Skin changes in the elderly are related to intrinsic and extrinsic factors. Intrinsic factors encompass chronological ageing and/or physiological factors, such as genetics and hormone alterations.35 Whilst extrinsic factors include environmental exposure to UV radiation, pollutants and toxic chemicals, and lifestyle choices, such as smoking.36,37 Skin ageing impacts on skin cosmesis, structural integrity and functionality.36,37

Structural changes present as thinning and flattening of the dermo-epidermal junction and atrophy and contraction of the dermis.1,35,36 Skin turgor is decreased due to a reduction in collagen and elastic fibres. In addition, the collagen present becomes thinner and when combined with a decrease in adipose tissue, the skin support structure is compromised and skin wrinkling and loss of elasticity is evident.1,35,36 The skin on the back of the hands may become thin and transparent, while the skin on sun exposed sites demonstrates signs of solar elastosis and photoageing.37,38 Solar elastosis on the back of neck, especially in the male photoaged skin, has a furrowed appearance, which is referred to as cutis rhomboidalis nuchae.39 Dermatoporosis or chronic skin fragility may be associated with senile purpura and stellate pseudoscars and affected skin is subject to friction and shearing trauma, leading to wounds, such as skin tears.39


carville fig 8.png


Figure 8. Integumentary  changes in the elderly include: skin  wrinkling, increase in lesions, rhomboidalis nuchae on the neck and greying of hair


Ageing skin demonstrates an increase in benign skin lesions such as seborrheic keratosis, skin tags, naevi and an increase in vascular lesions such as purpura and angiomas. There is also an increased risk of pre-malignant lesions, such as actinic keratosis and malignant non-melanoma skin cancers.1,36,40

Skin colour changes can be related to hyperpigmentation (naevi, lentigines); vascular lesions (telangiectasis, ecchymosis and purpura), hypoxia or impaired peripheral circulatory changes. The latter can be evident as pallor or dependent rubor in the extremities affected by severe arterial disease or haemosiderosis (blue/brown/black staining of the skin) in the lower leg when chronic venous insufficiency presents.1,35,36 Sebaceous and sweat gland activity decreases and, therefore, the elderly sweat less and the skin becomes drier and less supple.1,36,40 Facial hair in the male decreases and increases in the female in response to alternations in hormones. Pubic and axillary hair thins, straightens, greys and lessens in amount. Scalp hair greys and alopecia may be more evident in both male and females.1,41 Nails lose their lustre and toenails thicken, particularly if arterial insufficiency is present.42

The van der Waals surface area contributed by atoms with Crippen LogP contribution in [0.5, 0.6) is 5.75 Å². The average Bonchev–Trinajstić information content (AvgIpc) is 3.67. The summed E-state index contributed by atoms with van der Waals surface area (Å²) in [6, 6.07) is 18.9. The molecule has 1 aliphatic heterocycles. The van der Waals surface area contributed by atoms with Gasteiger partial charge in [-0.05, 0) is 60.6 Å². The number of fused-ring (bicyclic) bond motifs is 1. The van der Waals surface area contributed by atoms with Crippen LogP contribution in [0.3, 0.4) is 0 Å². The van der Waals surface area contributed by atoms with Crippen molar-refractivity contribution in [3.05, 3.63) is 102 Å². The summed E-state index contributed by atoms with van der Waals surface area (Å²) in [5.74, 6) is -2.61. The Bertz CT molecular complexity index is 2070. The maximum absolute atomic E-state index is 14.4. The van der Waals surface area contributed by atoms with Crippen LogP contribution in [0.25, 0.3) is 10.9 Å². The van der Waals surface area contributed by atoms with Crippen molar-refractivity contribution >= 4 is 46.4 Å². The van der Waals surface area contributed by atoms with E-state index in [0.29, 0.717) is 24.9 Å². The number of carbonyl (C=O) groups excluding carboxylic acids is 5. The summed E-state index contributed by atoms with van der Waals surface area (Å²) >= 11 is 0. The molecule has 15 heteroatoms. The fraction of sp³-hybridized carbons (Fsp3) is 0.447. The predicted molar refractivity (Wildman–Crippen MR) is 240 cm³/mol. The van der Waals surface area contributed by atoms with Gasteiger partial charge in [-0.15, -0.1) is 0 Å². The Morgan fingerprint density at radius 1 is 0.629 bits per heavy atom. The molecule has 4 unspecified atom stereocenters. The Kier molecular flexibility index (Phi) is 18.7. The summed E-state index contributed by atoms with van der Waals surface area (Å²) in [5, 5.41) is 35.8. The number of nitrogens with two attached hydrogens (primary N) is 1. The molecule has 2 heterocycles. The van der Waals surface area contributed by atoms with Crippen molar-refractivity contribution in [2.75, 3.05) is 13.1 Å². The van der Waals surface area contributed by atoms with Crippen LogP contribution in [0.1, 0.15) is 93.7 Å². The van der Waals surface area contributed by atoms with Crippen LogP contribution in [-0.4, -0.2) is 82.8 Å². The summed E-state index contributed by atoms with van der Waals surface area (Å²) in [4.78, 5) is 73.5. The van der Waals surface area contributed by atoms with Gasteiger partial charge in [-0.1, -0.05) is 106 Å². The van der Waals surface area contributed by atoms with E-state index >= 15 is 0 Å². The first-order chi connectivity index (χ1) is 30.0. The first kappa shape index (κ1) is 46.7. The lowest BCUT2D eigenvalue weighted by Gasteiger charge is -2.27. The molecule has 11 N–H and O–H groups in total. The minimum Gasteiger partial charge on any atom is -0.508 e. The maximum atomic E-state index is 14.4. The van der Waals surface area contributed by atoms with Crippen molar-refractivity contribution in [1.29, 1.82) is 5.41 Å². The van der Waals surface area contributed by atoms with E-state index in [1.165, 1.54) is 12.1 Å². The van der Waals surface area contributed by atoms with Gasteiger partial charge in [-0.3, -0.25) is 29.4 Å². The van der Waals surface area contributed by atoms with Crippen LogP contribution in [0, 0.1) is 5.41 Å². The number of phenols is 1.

The integumentary system is a complex dynamic structure that undergoes changes in appearance and functionality across the lifespan. The skin and its appendages, are also highly adaptive with specialised functions in different body sites. Integumentary assessment is a fundamental precursor to determining health status and the need for preventive and treatment interventions. Furthermore, the assessor needs to be familiar with the normal anatomical and physiological changes that occur over the lifespan in order to be able to identify abnormal pathological changes that require further investigation and targeted treatment.

Conflict of interest

The author declares no conflicts of interest.

Ethics statement

An ethics statement is not applicable.


The authors received no funding for this study.


Keryln Carville
Silver Chain Group Inc, Perth, Australia
Curtin University School of Nursing, Perth, Australia
Curtin Health Innovation Research Institute (CHIRI), Perth, Australia
Curtin Wound Healing and Management Collaboration, Perth, Australia
*Corresponding author email Keryln.Carville@silverchain.org.au